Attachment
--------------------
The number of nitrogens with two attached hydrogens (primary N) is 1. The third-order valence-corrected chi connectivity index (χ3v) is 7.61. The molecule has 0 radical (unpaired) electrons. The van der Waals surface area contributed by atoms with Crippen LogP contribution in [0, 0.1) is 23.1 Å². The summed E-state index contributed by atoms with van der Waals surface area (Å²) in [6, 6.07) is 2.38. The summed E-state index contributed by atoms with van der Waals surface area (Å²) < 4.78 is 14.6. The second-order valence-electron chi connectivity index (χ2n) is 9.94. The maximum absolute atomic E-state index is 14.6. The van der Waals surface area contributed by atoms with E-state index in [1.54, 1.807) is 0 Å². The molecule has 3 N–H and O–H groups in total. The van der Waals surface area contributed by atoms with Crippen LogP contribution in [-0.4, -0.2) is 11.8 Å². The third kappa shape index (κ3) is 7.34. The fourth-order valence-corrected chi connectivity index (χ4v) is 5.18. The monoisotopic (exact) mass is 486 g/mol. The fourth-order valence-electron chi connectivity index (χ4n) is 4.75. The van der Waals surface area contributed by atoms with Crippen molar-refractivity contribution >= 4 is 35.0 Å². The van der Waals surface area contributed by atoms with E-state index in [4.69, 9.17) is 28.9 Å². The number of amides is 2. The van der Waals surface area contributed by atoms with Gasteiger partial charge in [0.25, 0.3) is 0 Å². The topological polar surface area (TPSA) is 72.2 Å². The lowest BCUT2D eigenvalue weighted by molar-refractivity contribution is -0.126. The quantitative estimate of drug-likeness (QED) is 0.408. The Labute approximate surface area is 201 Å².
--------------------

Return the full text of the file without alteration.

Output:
The number of nitrogens with two attached hydrogens (primary N) is 1. The third-order valence-corrected chi connectivity index (χ3v) is 7.61. The molecule has 0 radical (unpaired) electrons. The van der Waals surface area contributed by atoms with Crippen LogP contribution in [0, 0.1) is 23.1 Å². The summed E-state index contributed by atoms with van der Waals surface area (Å²) in [6, 6.07) is 2.38. The summed E-state index contributed by atoms with van der Waals surface area (Å²) < 4.78 is 14.6. The second-order valence-electron chi connectivity index (χ2n) is 9.94. The maximum absolute atomic E-state index is 14.6. The van der Waals surface area contributed by atoms with E-state index in [1.54, 1.807) is 0 Å². The molecule has 3 N–H and O–H groups in total. The van der Waals surface area contributed by atoms with Crippen LogP contribution in [-0.4, -0.2) is 11.8 Å². The third kappa shape index (κ3) is 7.34. The fourth-order valence-corrected chi connectivity index (χ4v) is 5.18. The monoisotopic (exact) mass is 486 g/mol. The fourth-order valence-electron chi connectivity index (χ4n) is 4.75. The van der Waals surface area contributed by atoms with Crippen molar-refractivity contribution >= 4 is 35.0 Å². The van der Waals surface area contributed by atoms with E-state index in [4.69, 9.17) is 28.9 Å². The number of amides is 2. The van der Waals surface area contributed by atoms with Gasteiger partial charge in [0.25, 0.3) is 0 Å². The topological polar surface area (TPSA) is 72.2 Å². The lowest BCUT2D eigenvalue weighted by molar-refractivity contribution is -0.126. The quantitative estimate of drug-likeness (QED) is 0.408. The Labute approximate surface area is 201 Å².